Hiking into our chosen spot was a fantastic effort. The first two miles were mostly uphill, we didn’t see any elk tracks but did see some horse prints and a massive mountain lion track. It definitely made us more aware of our surroundings. Earlier that week the mountain range south of us was closed due to four grizzly attacks in a short period. The thing is, you’re participating in a risky hunt by quietly walking through the woods and making elk calls, but there’s really no other way. The reality is that you’re interacting with nature directly, hoping to kill an animal for sustenance while avoiding being eaten yourself, which makes a western hunt so thrilling. Further up the hill we saw lots of black bear tracks and even heard a bear grunt downhill from us at one point. It had been three years since last camping in bear country and this time around I was much better prepared. Both of us had bear spray and I was carrying a bow. I wasn’t going to let fear keep me from a hunt. It’s like eating chili peppers: at first it’s kind of terrifying and your body is telling you something is wrong but eventually you get over it and start to enjoy the sensation. You feel alive—knowing you’re doing what humans were meant to do, and have been doing for generations.
The last day of our hunt was soon upon us, and we were committed to heading in as far as possible for our final effort. After being in the mountains for a couple weeks, I was ready to give it all I had. I was warned by a friend not to get too aggressive and hike myself too far in, so we located a nice watering location just off some gnarly dark timber about five miles in. The earlier hikes were not as enjoyable as this last day, as it was apparent I’d found my mountain legs. The most-heart-pounding part of that last day was getting run out of a prime spot by a free-range cow—not an elk but rather the milk-making bessie kind. We were warned by a friend that more people are injured each year by cattle than bear attacks, and we saw first-hand why. In the end, I’d certainly do this all over again but would tweak a few things to increase the potential for elk success. Being a new hunter without a huge in-person community to share important tips and tactics can be rough at times, but Youtube and how-to articles offer lots of varied experiences to draw from. Of course, nothing beats being out there and seeing it all first hand. If you’re looking to undertake a DIY hunt in a new state, I’d suggest spending as much time scouting as actually hunting, if not more. And when the goal is bowhunting for elk, the more time you can spend afield the better. Two weeks is good but if you can swing it, three or four are even better. I learned quickly that the weather often determines where the animals will be, and they move a lot.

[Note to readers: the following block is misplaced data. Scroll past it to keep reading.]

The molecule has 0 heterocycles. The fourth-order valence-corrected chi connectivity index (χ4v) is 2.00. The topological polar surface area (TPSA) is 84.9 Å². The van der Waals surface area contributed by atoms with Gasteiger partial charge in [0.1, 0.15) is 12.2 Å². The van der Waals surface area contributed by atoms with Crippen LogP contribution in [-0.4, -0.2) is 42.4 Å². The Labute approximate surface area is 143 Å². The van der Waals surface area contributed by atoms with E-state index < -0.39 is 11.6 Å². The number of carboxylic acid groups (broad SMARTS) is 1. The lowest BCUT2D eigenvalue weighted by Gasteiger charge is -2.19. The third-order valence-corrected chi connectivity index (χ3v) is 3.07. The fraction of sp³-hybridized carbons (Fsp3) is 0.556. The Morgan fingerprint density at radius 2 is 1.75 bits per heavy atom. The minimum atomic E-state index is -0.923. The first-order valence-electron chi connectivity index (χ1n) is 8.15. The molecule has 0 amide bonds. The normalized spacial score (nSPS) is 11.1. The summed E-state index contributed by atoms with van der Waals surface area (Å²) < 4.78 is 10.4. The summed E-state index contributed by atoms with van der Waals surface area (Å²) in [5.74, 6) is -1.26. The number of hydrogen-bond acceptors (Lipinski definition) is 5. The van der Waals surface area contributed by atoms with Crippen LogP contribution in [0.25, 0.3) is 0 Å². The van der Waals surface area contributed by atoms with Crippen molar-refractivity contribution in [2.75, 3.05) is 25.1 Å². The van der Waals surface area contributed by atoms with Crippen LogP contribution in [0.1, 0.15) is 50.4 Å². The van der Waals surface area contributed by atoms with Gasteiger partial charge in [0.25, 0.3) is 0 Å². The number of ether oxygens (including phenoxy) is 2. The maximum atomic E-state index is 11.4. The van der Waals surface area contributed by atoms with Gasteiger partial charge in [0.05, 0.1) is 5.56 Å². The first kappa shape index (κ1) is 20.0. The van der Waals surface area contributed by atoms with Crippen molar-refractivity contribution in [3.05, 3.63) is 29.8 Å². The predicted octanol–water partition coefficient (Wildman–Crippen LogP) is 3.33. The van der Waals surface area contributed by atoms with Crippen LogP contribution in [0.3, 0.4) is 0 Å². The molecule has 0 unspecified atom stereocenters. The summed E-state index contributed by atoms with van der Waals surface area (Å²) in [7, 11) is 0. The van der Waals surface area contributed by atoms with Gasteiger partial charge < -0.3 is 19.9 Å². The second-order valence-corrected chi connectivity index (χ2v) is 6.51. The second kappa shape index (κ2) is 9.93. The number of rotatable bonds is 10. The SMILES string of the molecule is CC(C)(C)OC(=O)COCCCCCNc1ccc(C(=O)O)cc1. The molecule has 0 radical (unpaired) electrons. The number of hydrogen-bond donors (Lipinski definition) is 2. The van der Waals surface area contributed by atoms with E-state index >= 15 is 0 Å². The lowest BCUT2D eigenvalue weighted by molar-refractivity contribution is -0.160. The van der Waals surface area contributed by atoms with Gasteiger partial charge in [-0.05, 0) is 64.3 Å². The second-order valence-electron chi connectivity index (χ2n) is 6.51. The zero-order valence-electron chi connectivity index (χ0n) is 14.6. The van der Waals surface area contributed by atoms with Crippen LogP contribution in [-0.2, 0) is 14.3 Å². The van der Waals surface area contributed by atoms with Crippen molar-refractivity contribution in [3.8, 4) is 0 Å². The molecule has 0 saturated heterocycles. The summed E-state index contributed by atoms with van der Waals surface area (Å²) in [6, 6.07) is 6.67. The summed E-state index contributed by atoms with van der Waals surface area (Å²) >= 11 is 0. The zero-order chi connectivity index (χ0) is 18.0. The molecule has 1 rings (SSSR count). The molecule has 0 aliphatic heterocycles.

A week of hunting time was not nearly enough. Chase the animals the best you can, talk to the old guys wearing camo, talk to local game wardens and game and fish department employees, peruse all the map layers in HuntStand, and give yourself way more time to do it all than you’d ever imagine you’d need. In the end, hopefully you’ll wind up in the 15-ish percent of successful elk hunters, the lucky few who get to take home some of the best wild game the field has to offer. But if not, that’s alright too—you’ll have made memories you’ll likely never forget.